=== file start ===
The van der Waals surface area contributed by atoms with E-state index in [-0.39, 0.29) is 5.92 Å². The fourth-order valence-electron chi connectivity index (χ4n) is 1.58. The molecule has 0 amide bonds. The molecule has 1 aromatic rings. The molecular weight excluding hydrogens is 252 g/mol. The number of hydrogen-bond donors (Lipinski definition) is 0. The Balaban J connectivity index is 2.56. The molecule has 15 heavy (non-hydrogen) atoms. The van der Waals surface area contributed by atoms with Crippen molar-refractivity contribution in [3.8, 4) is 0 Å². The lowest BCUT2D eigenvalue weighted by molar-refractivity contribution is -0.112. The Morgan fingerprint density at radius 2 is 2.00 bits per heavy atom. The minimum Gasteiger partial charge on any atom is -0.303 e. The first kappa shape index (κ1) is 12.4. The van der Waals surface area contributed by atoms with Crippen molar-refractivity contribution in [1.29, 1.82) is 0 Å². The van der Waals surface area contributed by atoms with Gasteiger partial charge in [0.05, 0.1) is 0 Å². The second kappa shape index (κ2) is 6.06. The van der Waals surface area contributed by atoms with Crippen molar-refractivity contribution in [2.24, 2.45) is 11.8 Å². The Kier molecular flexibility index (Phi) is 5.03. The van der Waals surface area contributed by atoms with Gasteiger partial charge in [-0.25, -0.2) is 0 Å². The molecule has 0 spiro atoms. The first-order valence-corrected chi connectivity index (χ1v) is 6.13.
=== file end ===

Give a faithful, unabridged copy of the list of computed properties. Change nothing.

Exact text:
The van der Waals surface area contributed by atoms with E-state index in [-0.39, 0.29) is 5.92 Å². The fourth-order valence-electron chi connectivity index (χ4n) is 1.58. The molecule has 0 amide bonds. The molecule has 1 aromatic rings. The molecular weight excluding hydrogens is 252 g/mol. The number of hydrogen-bond donors (Lipinski definition) is 0. The Balaban J connectivity index is 2.56. The molecule has 15 heavy (non-hydrogen) atoms. The van der Waals surface area contributed by atoms with Crippen molar-refractivity contribution in [3.8, 4) is 0 Å². The lowest BCUT2D eigenvalue weighted by molar-refractivity contribution is -0.112. The Morgan fingerprint density at radius 2 is 2.00 bits per heavy atom. The minimum Gasteiger partial charge on any atom is -0.303 e. The first kappa shape index (κ1) is 12.4. The van der Waals surface area contributed by atoms with Crippen molar-refractivity contribution in [1.29, 1.82) is 0 Å². The van der Waals surface area contributed by atoms with Gasteiger partial charge in [0.05, 0.1) is 0 Å². The second kappa shape index (κ2) is 6.06. The van der Waals surface area contributed by atoms with Crippen molar-refractivity contribution in [2.24, 2.45) is 11.8 Å². The Kier molecular flexibility index (Phi) is 5.03. The van der Waals surface area contributed by atoms with Gasteiger partial charge in [-0.25, -0.2) is 0 Å². The molecule has 0 spiro atoms. The first-order valence-corrected chi connectivity index (χ1v) is 6.13.